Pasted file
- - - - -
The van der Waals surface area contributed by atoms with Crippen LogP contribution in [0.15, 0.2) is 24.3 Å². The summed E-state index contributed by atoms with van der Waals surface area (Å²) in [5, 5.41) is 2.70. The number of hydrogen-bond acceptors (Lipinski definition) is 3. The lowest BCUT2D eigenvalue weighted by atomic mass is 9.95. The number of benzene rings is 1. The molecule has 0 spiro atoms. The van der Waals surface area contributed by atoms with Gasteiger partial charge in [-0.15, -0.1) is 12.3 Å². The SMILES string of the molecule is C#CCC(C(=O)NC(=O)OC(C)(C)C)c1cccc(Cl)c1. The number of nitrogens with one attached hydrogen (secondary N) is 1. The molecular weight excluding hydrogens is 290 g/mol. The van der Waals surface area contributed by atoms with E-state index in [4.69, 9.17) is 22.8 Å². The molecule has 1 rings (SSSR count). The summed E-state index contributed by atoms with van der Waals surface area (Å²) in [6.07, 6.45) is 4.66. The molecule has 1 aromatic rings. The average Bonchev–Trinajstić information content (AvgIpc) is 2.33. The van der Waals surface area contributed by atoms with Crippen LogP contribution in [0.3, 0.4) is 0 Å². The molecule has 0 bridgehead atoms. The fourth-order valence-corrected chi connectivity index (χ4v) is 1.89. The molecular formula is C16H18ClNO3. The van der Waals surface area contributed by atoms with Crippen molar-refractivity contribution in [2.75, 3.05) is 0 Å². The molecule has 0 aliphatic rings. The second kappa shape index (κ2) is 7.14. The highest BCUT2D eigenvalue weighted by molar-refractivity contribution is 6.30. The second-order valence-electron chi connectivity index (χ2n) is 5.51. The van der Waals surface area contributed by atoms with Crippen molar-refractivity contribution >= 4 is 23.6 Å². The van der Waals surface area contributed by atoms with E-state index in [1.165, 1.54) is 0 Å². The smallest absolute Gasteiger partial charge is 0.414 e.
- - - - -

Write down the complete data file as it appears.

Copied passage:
The van der Waals surface area contributed by atoms with Crippen LogP contribution in [0.15, 0.2) is 24.3 Å². The summed E-state index contributed by atoms with van der Waals surface area (Å²) in [5, 5.41) is 2.70. The number of hydrogen-bond acceptors (Lipinski definition) is 3. The lowest BCUT2D eigenvalue weighted by atomic mass is 9.95. The number of benzene rings is 1. The molecule has 0 spiro atoms. The van der Waals surface area contributed by atoms with Gasteiger partial charge in [-0.15, -0.1) is 12.3 Å². The SMILES string of the molecule is C#CCC(C(=O)NC(=O)OC(C)(C)C)c1cccc(Cl)c1. The number of nitrogens with one attached hydrogen (secondary N) is 1. The molecular weight excluding hydrogens is 290 g/mol. The van der Waals surface area contributed by atoms with E-state index in [4.69, 9.17) is 22.8 Å². The molecule has 1 rings (SSSR count). The summed E-state index contributed by atoms with van der Waals surface area (Å²) in [6.07, 6.45) is 4.66. The molecule has 1 aromatic rings. The average Bonchev–Trinajstić information content (AvgIpc) is 2.33. The van der Waals surface area contributed by atoms with Crippen LogP contribution in [0.3, 0.4) is 0 Å². The molecule has 0 bridgehead atoms. The fourth-order valence-corrected chi connectivity index (χ4v) is 1.89. The molecular formula is C16H18ClNO3. The van der Waals surface area contributed by atoms with Crippen molar-refractivity contribution in [2.75, 3.05) is 0 Å². The molecule has 0 aliphatic rings. The second kappa shape index (κ2) is 7.14. The highest BCUT2D eigenvalue weighted by molar-refractivity contribution is 6.30. The second-order valence-electron chi connectivity index (χ2n) is 5.51. The van der Waals surface area contributed by atoms with Crippen molar-refractivity contribution >= 4 is 23.6 Å². The van der Waals surface area contributed by atoms with E-state index in [1.165, 1.54) is 0 Å². The smallest absolute Gasteiger partial charge is 0.414 e.